At the ascension the disciples ask Jesus whether He is going to restore the Kingdom to Israel, which was a natural question to ask as a lot of the Old Testament prophesies were pertaining the restoration of the Kingdom. The Jews however were thinking about a political kingdom and that Jesus would overthrow the Roman oppression and rule Israel. Yet Jesus was talking about a totally different Kingdom. The Jews did not know of His plans, nor where they really equipped for what was coming. Jesus’ answer was that it was not for them “to know times or seasons that the Father has fixed by his own authority. But you will receive power when the Holy Spirit has come upon you, and you will be my witnesses in Jerusalem and in all Judea and Samaria, and to the end of the earth.” (Acts 1:7-8). Notice the small difference between what Jesus says here and in Matthew 24:34 or Mark 13:32 where He says: “But concerning that day or that hour, no one knows, not even the angels in heaven, nor the Son, but only the Father” (Mark 13:32). The verses in both Matthew and Mark say that no one knows, not even the Son (Jesus). Yet here in Acts, Jesus does not mention Himself to not know. Was Jesus informed by the Father between then and now, in the three days maybe between His death and resurrection? It could be accidental, but I don’t think that anything in God’s plan is accidental. Still, it is conjecture.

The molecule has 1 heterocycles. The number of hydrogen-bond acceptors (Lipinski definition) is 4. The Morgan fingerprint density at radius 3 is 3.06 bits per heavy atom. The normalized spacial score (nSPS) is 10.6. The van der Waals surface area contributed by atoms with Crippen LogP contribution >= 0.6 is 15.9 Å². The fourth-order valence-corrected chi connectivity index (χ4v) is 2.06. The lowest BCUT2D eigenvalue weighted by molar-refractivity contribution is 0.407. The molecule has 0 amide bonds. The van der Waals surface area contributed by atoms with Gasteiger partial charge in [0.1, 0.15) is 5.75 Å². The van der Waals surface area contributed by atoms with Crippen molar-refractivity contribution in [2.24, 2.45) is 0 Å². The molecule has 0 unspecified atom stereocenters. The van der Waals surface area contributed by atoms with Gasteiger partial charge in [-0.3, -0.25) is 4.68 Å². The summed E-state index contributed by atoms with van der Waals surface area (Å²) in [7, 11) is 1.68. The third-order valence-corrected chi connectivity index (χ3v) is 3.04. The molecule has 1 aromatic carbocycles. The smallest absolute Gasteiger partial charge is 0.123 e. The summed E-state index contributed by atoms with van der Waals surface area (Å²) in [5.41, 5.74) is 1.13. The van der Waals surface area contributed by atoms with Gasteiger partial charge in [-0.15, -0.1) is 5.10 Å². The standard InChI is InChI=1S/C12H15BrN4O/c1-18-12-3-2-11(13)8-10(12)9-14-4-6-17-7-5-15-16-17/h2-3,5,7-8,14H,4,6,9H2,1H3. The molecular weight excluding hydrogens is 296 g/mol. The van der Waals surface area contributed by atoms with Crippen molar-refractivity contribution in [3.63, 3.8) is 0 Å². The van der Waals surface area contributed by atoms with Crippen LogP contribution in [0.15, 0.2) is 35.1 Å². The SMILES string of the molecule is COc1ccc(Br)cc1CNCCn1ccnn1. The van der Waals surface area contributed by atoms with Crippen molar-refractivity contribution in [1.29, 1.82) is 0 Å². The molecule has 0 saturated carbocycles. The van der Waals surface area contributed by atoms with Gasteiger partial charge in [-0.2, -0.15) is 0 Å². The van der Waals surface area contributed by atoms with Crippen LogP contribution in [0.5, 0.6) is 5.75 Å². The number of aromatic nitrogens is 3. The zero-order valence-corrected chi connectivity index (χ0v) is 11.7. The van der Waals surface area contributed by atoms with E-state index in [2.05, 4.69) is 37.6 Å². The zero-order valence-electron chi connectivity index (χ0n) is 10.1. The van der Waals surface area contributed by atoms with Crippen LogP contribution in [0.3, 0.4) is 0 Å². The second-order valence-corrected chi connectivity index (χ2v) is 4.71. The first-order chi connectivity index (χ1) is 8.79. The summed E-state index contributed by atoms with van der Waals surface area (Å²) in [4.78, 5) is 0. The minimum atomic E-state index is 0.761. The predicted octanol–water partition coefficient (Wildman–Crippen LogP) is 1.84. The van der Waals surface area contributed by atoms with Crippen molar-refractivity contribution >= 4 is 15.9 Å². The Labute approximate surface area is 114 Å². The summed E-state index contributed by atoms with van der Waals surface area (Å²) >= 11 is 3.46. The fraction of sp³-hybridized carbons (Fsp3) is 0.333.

Notice also that Jesus does not cancel the Kingdom of Israel. It is about timing, not an event. In Matthew 10:5-6, Jesus sends His disciples on a small field trip with the following instruction: “Go nowhere among the Gentiles and enter no town of the Samaritans, but go rather to the lost sheep of the house of Israel.” This is in complete contrast to the mission He is about to send them on in Acts, which is to go not only go to Jerusalem and Judea, but then also to Samaria and to the end of the world, which are the Gentiles. The Kingdom message was first exclusively for Israel. John 1:11 says that Jesus “came to His own, and His own people did not receive him.“. Israel rejected Him, and Jesus “drew near and saw the city, He wept over it, saying, ‘Would that you, even you, had known on this day the things that make for peace! But now they are hidden from your eyes. For the days will come upon you, when your enemies will set up a barricade around you and surround you and hem you in on every side and tear you down to the ground, you and your children within you. And they will not leave one stone upon another in you, because you did not know the time of your visitation.’” (Luke 19:41-44). Because of this Israel has been set aside for a time, for Romans 11:25 says that “a partial hardening has come upon Israel, until the fullness of the Gentiles has come in.” The Book of Acts is a transition between the Kingdom message, which is the primary thing we see in the Gospels, and that mystery which is called the Church. Then the book of Revelation is going to be a transition from the Church (chapters 2-3) back to the Kingdom.